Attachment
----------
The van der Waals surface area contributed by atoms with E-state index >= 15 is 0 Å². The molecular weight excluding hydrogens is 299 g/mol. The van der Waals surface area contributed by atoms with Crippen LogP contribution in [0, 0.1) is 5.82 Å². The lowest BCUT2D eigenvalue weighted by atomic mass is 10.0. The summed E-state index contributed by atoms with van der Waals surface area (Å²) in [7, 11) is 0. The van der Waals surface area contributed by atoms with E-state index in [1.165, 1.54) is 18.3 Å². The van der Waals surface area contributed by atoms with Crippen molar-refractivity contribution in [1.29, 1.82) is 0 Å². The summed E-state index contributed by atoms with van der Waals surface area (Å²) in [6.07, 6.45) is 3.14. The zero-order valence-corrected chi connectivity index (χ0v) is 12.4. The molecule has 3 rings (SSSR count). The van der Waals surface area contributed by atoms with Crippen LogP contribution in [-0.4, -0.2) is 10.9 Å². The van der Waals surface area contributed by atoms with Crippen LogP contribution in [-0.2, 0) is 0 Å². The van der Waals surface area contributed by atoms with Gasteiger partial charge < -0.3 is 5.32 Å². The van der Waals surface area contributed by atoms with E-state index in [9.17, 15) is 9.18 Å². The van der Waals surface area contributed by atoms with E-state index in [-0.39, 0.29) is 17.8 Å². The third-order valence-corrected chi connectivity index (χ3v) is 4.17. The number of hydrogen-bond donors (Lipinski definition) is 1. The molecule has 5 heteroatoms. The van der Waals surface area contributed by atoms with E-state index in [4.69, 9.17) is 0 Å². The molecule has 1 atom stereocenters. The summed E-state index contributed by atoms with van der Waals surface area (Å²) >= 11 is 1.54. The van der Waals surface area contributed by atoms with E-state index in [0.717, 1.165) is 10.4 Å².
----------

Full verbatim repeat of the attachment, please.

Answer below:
The van der Waals surface area contributed by atoms with E-state index >= 15 is 0 Å². The molecular weight excluding hydrogens is 299 g/mol. The van der Waals surface area contributed by atoms with Crippen LogP contribution in [0, 0.1) is 5.82 Å². The lowest BCUT2D eigenvalue weighted by atomic mass is 10.0. The summed E-state index contributed by atoms with van der Waals surface area (Å²) in [7, 11) is 0. The van der Waals surface area contributed by atoms with E-state index in [1.165, 1.54) is 18.3 Å². The van der Waals surface area contributed by atoms with Crippen molar-refractivity contribution in [1.29, 1.82) is 0 Å². The summed E-state index contributed by atoms with van der Waals surface area (Å²) in [6.07, 6.45) is 3.14. The zero-order valence-corrected chi connectivity index (χ0v) is 12.4. The molecule has 3 rings (SSSR count). The van der Waals surface area contributed by atoms with Crippen LogP contribution in [-0.4, -0.2) is 10.9 Å². The van der Waals surface area contributed by atoms with Crippen LogP contribution in [-0.2, 0) is 0 Å². The van der Waals surface area contributed by atoms with Gasteiger partial charge < -0.3 is 5.32 Å². The van der Waals surface area contributed by atoms with E-state index in [9.17, 15) is 9.18 Å². The van der Waals surface area contributed by atoms with E-state index in [-0.39, 0.29) is 17.8 Å². The third-order valence-corrected chi connectivity index (χ3v) is 4.17. The number of hydrogen-bond donors (Lipinski definition) is 1. The molecule has 5 heteroatoms. The van der Waals surface area contributed by atoms with E-state index in [4.69, 9.17) is 0 Å². The molecule has 1 atom stereocenters. The summed E-state index contributed by atoms with van der Waals surface area (Å²) >= 11 is 1.54. The van der Waals surface area contributed by atoms with E-state index in [0.717, 1.165) is 10.4 Å².